If you vote for me –promised Obama– I guarantee that you’ll keep your Social Security, Medicare, Medicaid, Disability Insurance, and the rest of it. And I promise that I shall keep fighting for greater equality. Therefore, and mark my words, don’t be stupid. If you vote for the Republican ticket you are doomed, because they’ll take the little you have away from you.

Well, thanks in part to Romney’s unforced errors that seemed to confirm the artfully created image (by the Obama campaign) of the heartless “vulture capitalist”, Obama got re-elected.

“Sweet Populism” has no standard-bearer

But the moderate right that had placed its hope on Mitt Romney right now is a political orphan. As Pepperdine University Professor Ted McAllister points out in an extremely insightful and elegantly written WSJ op-ed piece, (“Sweet Populism” Awaits Its Leader, August 6, 2014), now within Middle America (traditionally centrist but leaning conservative) there is a palpable yearning for a new, inspired leader (a new Ronald Reagan) who will be able to forge a message of hope based on the reaffirmation of the “Good American Myth”, that McAllister calls “Sweet Populism”.

This is about a set of old (but still vibrant)  principles that explain how “everybody can make it in America” if we would only refocus on self-reliance and industry in this rich and generous land of opportunity that always rewards personal effort, ingenuity and enterprise.

Here is the creed and the program: Let’s unleash the creativity of all hard-working Americans. Let’s tear down the barriers (taxation, hyper regulation, and what not) that stifle individual efforts. Let’s make this country great again.

Conservative and revolutionary ideas

And so, (I would add), we can be both conservatives and revolutionaries, reaffirming the eternal validity of old principles that will allow us to dream about and reach greater heights. And, while engaged in this endeavor, we shall also reaffirm this country’s greatness, a greatness founded on the fundamental goodness of the American people.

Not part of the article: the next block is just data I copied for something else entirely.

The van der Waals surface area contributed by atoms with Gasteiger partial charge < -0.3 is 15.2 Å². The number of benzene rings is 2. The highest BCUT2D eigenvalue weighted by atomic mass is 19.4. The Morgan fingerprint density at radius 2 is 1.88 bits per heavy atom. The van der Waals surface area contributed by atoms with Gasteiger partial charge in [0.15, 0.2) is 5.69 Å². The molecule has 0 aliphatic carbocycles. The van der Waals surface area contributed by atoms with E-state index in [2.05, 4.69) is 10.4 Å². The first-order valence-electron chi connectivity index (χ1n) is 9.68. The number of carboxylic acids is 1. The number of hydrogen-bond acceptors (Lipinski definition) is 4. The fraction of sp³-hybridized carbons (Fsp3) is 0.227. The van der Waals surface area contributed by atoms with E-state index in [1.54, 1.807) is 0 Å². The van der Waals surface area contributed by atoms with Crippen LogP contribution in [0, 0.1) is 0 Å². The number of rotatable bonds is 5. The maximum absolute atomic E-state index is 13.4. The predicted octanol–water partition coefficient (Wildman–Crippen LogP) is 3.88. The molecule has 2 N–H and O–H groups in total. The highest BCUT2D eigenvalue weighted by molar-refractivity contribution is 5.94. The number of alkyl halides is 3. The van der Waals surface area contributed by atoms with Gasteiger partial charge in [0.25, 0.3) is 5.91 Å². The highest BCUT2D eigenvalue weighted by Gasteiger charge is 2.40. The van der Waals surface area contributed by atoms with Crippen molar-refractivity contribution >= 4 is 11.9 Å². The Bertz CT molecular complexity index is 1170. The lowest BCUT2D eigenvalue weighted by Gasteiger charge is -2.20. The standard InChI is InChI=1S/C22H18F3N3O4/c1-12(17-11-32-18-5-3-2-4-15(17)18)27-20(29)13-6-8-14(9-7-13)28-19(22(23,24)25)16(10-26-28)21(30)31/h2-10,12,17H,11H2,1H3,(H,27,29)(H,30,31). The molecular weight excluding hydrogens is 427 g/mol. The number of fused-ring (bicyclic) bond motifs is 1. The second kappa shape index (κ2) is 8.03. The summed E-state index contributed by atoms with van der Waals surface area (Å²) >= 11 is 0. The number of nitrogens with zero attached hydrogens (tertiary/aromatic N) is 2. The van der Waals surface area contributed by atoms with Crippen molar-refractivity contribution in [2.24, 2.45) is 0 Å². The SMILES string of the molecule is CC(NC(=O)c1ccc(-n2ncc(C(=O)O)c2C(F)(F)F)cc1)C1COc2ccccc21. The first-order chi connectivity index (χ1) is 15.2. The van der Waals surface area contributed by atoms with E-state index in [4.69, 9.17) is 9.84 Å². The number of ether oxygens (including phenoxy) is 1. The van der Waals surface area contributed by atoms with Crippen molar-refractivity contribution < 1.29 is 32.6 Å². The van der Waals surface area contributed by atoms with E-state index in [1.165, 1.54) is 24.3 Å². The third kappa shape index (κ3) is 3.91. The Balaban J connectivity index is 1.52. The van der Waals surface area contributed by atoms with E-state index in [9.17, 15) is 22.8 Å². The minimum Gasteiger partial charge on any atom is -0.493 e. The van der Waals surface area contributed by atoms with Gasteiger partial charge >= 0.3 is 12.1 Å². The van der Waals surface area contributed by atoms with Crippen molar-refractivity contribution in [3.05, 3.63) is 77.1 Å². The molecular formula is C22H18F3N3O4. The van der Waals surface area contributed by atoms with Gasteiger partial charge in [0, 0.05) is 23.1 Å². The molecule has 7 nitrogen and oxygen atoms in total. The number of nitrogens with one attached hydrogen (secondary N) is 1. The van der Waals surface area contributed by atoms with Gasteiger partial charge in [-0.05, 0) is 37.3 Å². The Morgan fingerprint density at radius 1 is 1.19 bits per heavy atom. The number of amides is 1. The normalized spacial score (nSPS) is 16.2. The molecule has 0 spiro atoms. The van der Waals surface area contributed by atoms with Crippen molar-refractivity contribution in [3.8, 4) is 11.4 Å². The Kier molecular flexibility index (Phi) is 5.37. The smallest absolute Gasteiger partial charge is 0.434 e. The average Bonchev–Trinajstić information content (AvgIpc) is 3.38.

“Sweet Populism”: America’s secret sauce

As Ted McAllister puts in his essay:

Sweet populism is a peculiarly American species, organized around a version of the country’s history that is positive and incomplete; stresses the importance of self-reliance; seeks to remove obstacles to individual empowerment when they emerge; and aims any anger it produces at those who deny the essential goodness of the American idea”.

Tea Party got it half right

I fully agree. And I also agree with McAllister that the Tea Party Movement failed to capture the essence of this Good Myth. It could only articulate an emotional anti-government message. “Cut taxes and cut government”. But this is not enough. Ronald Reagan’s brilliance was in his ability to make himself into the prophet of a New Era of Hope, strongly grounded on the reaffirmation of old values.

The Tea Party focused on theoretically correct but in the end abstract and impractical ideas of fiscal purity. In the end, its members have been unable to produce a compelling message that would convincingly combine good ideas that will promote growth, while restraining spending. The Tea Party seems to be “anti-this, and anti-that”. But it is unable to provide a warm, inspiring message that will sway Middle America.

Left: focus on injustice

As McAllister points out, the left has its myth too. But it is not in sync with the narrative of America as a Blessed Land of Opportunity. Its focus is on injustice. The rich rigged the system in their favor. As a result they get all the goodies while the rest of us, hard-working Americans, get the crumbs.

Therefore, the thrust of any progressive public policy has to be the promotion of social and economic equality. And, in order to get there, those who gamed the system now have to pay up.

As the 2012 elections have demonstrated, this “social justice” message, (combined with a weak Republican candidate), worked rather well.

America is on the wrong track

But now we are stuck. While we got out of the Great Recession, there is a general sense of unhappiness. The economy now grows, but only a little, (about 2% a year). Unemployment is down; but it is still very high, (around 6%), while millions of people who are lucky enough to be employed struggle with the meager income provided by their low paying part-time jobs, the only ones they can get.